(KFOR NEWS September 30, 2021) A proposal establishing new boundaries for Nebraska’s 49 legislative districts was passed by lawmakers on Thursday.
LB3, introduced by the Redistricting Committee, makes several changes to legislative districts to account for an overall population shift from the western to the eastern part of the state.
Among other changes, the bill moves District 36 from central Nebraska to southwestern Sarpy County, encompassing Gretna and Springfield. Portions of the former district, which comprised Custer, Dawson and the northern part of Buffalo counties, are now part of districts 41, 43 and 44.
LB3 also shifts Banner and Kimball counties to District 48. Hooker, Thomas, McPherson and Logan counties move from District 43 to District 42.
The bill makes several changes to legislative districts in the city of Lincoln and Lancaster County.
The northern portion of District 25 that includes Waverly shifts to District 21. Another portion of District 25 that includes part of northeast Lincoln moves to District 2, which includes Cass County. District 30, which includes Gage County and a portion of southern Lancaster County, shifts to the east and now includes a portion of south Lincoln.
Among other changes in the Omaha metro area, a portion of northwestern Douglas County, including Valley, moves from District 39 to District 15, which includes Dodge County.
Lawmakers voted 37-7 to pass LB3, which takes effect immediately.
All six bills establishing Legislative, Congressional, Supreme Court, University of Nebraska, State Board of Education and Public Service Commission District boundaries were signed by the Governor today.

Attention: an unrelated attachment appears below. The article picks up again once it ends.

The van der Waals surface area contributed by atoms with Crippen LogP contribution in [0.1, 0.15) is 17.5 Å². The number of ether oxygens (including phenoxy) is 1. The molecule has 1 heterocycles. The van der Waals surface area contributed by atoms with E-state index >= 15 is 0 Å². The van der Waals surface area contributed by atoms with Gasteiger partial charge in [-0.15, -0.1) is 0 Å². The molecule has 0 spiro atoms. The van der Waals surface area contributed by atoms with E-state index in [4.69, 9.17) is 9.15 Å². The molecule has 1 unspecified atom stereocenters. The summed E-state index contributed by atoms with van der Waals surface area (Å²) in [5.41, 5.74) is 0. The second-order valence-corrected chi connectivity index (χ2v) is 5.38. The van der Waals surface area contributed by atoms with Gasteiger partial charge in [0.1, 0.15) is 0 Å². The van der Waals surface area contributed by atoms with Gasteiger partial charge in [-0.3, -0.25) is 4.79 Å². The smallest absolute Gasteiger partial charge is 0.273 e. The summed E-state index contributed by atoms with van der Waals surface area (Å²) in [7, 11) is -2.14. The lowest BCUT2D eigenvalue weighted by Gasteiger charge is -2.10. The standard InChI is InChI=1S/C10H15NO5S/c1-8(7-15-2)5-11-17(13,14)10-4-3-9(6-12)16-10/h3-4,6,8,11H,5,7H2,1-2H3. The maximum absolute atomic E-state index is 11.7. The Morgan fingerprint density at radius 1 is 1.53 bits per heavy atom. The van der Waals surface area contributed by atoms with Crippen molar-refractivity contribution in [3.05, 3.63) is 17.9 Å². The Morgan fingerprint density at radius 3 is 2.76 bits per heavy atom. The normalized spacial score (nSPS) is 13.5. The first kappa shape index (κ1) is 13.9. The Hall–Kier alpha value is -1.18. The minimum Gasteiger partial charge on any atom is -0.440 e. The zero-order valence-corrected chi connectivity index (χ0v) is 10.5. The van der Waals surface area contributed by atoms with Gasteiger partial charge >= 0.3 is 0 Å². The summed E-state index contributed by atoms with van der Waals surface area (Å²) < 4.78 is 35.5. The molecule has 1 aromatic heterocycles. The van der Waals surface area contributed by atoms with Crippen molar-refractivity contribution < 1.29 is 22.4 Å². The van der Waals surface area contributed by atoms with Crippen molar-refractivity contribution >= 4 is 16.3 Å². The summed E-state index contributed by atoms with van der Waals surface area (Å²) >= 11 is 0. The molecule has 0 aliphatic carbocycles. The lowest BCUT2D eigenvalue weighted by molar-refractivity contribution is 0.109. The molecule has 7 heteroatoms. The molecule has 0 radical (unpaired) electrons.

Following the close of the Special Session of the Legislature, Gavin Geis, a spokesman for Common Cause of Nebraska, issued the following statement:
Redistricting is the democratic process meant to deliver free and fair elections and the resources our communities deserve for the next ten years. That’s why every voter deserved to have a say in this process.
While we appreciate the public had the opportunity to be heard at several community hearings, we believe this process fell short when it came to fairness, transparency, and public participation. These maps will be in place for ten years and the state legislature approved them with little public input. Three hearings, before significant changes are made to draft maps, does not qualify as fair or transparent.
When redistricting is a community-led process, the outcome will be fair maps that benefit the voters, not the politicians. Sadly, that is not the case in this year’s redistricting cycle.
These maps have done nothing more than split our state along partisan lines with the goal of helping those in power win their next election. The way these maps have been drawn drowns out the voices of everyday Nebraskans who deserve to have a say in the major decisions that impact their lives.
We hope our state legislators remember that these maps don’t belong to elected leaders, they belong to the voters of Nebraska.
We are inspired by the Nebraskans who made their voices loud and clear for fair maps. We remain committed to our collective fight for a fair, transparent, and participatory democracy that invites everyone to have a say in the decisions that impact our daily lives. We look forward to continuing our work alongside voters to secure a government accountable to the people.
Mark McHargue, President of the Nebraska Farm Bureau, had this reaction:
“We appreciate the hard work of the Redistricting Committee and all 49 senators who came together to come up with the new redistricting maps during this Special Session. We also thank Governor Ricketts for his quick action in signing the redistricting bills.”
“We recognize there is an ongoing shift in population in our state from rural to urban population centers. With that in mind, our ask of the Legislature in the redistricting process was for the body to recognize the importance of maintaining rural voices in this effort, given the vital role agriculture and rural Nebraska play in our state. Agriculture is the largest driver of our state’s economy, generating one out of every four jobs with those jobs being located across Nebraska. While not perfect, we feel the results of the Legislature’s efforts largely respected our ask, for the betterment of our entire state. The fact that senators came together to reach an agreement so our state can move forward is positive. We look forward to working with all our elected leaders to help grow opportunities for all Nebraska.”
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